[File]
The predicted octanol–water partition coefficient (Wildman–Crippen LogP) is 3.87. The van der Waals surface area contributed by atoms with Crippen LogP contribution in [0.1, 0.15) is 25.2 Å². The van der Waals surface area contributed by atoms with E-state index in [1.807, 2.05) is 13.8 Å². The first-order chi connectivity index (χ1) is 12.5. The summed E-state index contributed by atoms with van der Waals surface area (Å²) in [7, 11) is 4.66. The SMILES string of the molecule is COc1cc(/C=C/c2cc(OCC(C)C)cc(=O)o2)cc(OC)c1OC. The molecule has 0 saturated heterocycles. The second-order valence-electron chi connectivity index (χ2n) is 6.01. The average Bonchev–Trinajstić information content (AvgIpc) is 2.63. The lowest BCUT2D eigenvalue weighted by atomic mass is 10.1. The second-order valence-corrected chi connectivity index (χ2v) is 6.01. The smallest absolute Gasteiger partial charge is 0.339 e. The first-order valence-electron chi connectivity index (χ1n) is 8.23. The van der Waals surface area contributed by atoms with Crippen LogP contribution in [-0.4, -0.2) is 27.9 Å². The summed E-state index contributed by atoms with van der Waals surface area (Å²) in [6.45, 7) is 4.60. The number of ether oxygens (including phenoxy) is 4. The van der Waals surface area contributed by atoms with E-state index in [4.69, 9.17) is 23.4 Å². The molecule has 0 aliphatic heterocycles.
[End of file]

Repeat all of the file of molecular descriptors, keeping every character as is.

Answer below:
The predicted octanol–water partition coefficient (Wildman–Crippen LogP) is 3.87. The van der Waals surface area contributed by atoms with Crippen LogP contribution in [0.1, 0.15) is 25.2 Å². The van der Waals surface area contributed by atoms with E-state index in [1.807, 2.05) is 13.8 Å². The first-order chi connectivity index (χ1) is 12.5. The summed E-state index contributed by atoms with van der Waals surface area (Å²) in [7, 11) is 4.66. The SMILES string of the molecule is COc1cc(/C=C/c2cc(OCC(C)C)cc(=O)o2)cc(OC)c1OC. The molecule has 0 saturated heterocycles. The second-order valence-electron chi connectivity index (χ2n) is 6.01. The average Bonchev–Trinajstić information content (AvgIpc) is 2.63. The lowest BCUT2D eigenvalue weighted by atomic mass is 10.1. The second-order valence-corrected chi connectivity index (χ2v) is 6.01. The smallest absolute Gasteiger partial charge is 0.339 e. The first-order valence-electron chi connectivity index (χ1n) is 8.23. The van der Waals surface area contributed by atoms with Crippen LogP contribution in [-0.4, -0.2) is 27.9 Å². The summed E-state index contributed by atoms with van der Waals surface area (Å²) in [6.45, 7) is 4.60. The number of ether oxygens (including phenoxy) is 4. The van der Waals surface area contributed by atoms with E-state index in [4.69, 9.17) is 23.4 Å². The molecule has 0 aliphatic heterocycles.